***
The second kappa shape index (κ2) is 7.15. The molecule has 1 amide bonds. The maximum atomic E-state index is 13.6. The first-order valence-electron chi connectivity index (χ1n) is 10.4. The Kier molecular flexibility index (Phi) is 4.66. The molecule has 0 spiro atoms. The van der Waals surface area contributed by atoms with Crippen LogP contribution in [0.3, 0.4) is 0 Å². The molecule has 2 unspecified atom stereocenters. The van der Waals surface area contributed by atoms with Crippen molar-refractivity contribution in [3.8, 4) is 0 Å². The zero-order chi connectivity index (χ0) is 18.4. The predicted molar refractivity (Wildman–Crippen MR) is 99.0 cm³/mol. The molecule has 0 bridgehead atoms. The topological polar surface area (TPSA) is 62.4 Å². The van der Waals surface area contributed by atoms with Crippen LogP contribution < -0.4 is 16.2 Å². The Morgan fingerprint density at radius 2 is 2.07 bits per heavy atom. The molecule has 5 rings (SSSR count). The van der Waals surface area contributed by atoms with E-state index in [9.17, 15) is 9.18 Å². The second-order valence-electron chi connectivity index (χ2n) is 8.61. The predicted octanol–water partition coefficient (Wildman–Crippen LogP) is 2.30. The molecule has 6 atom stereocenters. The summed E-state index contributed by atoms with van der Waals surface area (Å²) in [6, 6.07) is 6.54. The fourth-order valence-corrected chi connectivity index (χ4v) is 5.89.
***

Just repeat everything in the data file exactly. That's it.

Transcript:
The second kappa shape index (κ2) is 7.15. The molecule has 1 amide bonds. The maximum atomic E-state index is 13.6. The first-order valence-electron chi connectivity index (χ1n) is 10.4. The Kier molecular flexibility index (Phi) is 4.66. The molecule has 0 spiro atoms. The van der Waals surface area contributed by atoms with Crippen LogP contribution in [0.3, 0.4) is 0 Å². The molecule has 2 unspecified atom stereocenters. The van der Waals surface area contributed by atoms with Crippen molar-refractivity contribution in [3.8, 4) is 0 Å². The zero-order chi connectivity index (χ0) is 18.4. The predicted molar refractivity (Wildman–Crippen MR) is 99.0 cm³/mol. The molecule has 0 bridgehead atoms. The topological polar surface area (TPSA) is 62.4 Å². The van der Waals surface area contributed by atoms with Crippen LogP contribution < -0.4 is 16.2 Å². The Morgan fingerprint density at radius 2 is 2.07 bits per heavy atom. The molecule has 5 rings (SSSR count). The van der Waals surface area contributed by atoms with E-state index in [9.17, 15) is 9.18 Å². The second-order valence-electron chi connectivity index (χ2n) is 8.61. The predicted octanol–water partition coefficient (Wildman–Crippen LogP) is 2.30. The molecule has 6 atom stereocenters. The summed E-state index contributed by atoms with van der Waals surface area (Å²) in [6, 6.07) is 6.54. The fourth-order valence-corrected chi connectivity index (χ4v) is 5.89.